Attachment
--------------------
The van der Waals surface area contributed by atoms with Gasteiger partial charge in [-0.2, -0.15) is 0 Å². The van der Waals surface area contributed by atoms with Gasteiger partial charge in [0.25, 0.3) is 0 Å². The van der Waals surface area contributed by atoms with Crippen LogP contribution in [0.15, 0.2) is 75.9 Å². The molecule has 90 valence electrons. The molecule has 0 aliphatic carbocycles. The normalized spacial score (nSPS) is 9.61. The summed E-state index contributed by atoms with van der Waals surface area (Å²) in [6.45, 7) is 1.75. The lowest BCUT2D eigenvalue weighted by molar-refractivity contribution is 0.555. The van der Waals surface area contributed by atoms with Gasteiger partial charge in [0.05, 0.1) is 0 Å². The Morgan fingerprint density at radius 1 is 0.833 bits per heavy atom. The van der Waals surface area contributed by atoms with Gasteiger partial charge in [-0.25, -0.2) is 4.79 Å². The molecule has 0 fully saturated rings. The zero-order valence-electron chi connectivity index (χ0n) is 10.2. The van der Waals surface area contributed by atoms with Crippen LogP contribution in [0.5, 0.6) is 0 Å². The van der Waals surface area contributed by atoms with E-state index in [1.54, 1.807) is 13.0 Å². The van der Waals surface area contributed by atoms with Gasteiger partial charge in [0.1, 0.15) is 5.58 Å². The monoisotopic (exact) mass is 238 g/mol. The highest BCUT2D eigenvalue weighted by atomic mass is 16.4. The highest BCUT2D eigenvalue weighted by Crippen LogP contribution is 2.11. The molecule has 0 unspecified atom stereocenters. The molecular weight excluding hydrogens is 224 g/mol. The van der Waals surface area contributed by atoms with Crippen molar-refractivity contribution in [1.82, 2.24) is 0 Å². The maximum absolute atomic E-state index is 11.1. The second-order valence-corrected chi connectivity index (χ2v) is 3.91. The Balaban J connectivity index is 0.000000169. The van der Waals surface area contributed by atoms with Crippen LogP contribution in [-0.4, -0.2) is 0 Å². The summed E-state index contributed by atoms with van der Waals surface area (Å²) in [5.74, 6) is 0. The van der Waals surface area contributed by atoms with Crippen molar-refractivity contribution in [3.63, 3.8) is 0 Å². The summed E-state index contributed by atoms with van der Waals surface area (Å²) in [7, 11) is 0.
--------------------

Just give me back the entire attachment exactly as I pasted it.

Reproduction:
The van der Waals surface area contributed by atoms with Gasteiger partial charge in [-0.2, -0.15) is 0 Å². The van der Waals surface area contributed by atoms with Gasteiger partial charge in [0.25, 0.3) is 0 Å². The van der Waals surface area contributed by atoms with Crippen LogP contribution in [0.15, 0.2) is 75.9 Å². The molecule has 90 valence electrons. The molecule has 0 aliphatic carbocycles. The normalized spacial score (nSPS) is 9.61. The summed E-state index contributed by atoms with van der Waals surface area (Å²) in [6.45, 7) is 1.75. The lowest BCUT2D eigenvalue weighted by molar-refractivity contribution is 0.555. The van der Waals surface area contributed by atoms with Gasteiger partial charge in [0.05, 0.1) is 0 Å². The Morgan fingerprint density at radius 1 is 0.833 bits per heavy atom. The van der Waals surface area contributed by atoms with Gasteiger partial charge in [-0.25, -0.2) is 4.79 Å². The molecule has 0 fully saturated rings. The zero-order valence-electron chi connectivity index (χ0n) is 10.2. The van der Waals surface area contributed by atoms with Crippen LogP contribution in [0.5, 0.6) is 0 Å². The van der Waals surface area contributed by atoms with E-state index in [1.54, 1.807) is 13.0 Å². The van der Waals surface area contributed by atoms with Gasteiger partial charge in [0.1, 0.15) is 5.58 Å². The monoisotopic (exact) mass is 238 g/mol. The highest BCUT2D eigenvalue weighted by atomic mass is 16.4. The highest BCUT2D eigenvalue weighted by Crippen LogP contribution is 2.11. The molecule has 0 unspecified atom stereocenters. The molecular weight excluding hydrogens is 224 g/mol. The van der Waals surface area contributed by atoms with Crippen molar-refractivity contribution in [1.82, 2.24) is 0 Å². The maximum absolute atomic E-state index is 11.1. The second-order valence-corrected chi connectivity index (χ2v) is 3.91. The Balaban J connectivity index is 0.000000169. The van der Waals surface area contributed by atoms with Crippen LogP contribution in [-0.4, -0.2) is 0 Å². The summed E-state index contributed by atoms with van der Waals surface area (Å²) in [5.74, 6) is 0. The van der Waals surface area contributed by atoms with Crippen molar-refractivity contribution in [3.63, 3.8) is 0 Å². The summed E-state index contributed by atoms with van der Waals surface area (Å²) in [7, 11) is 0.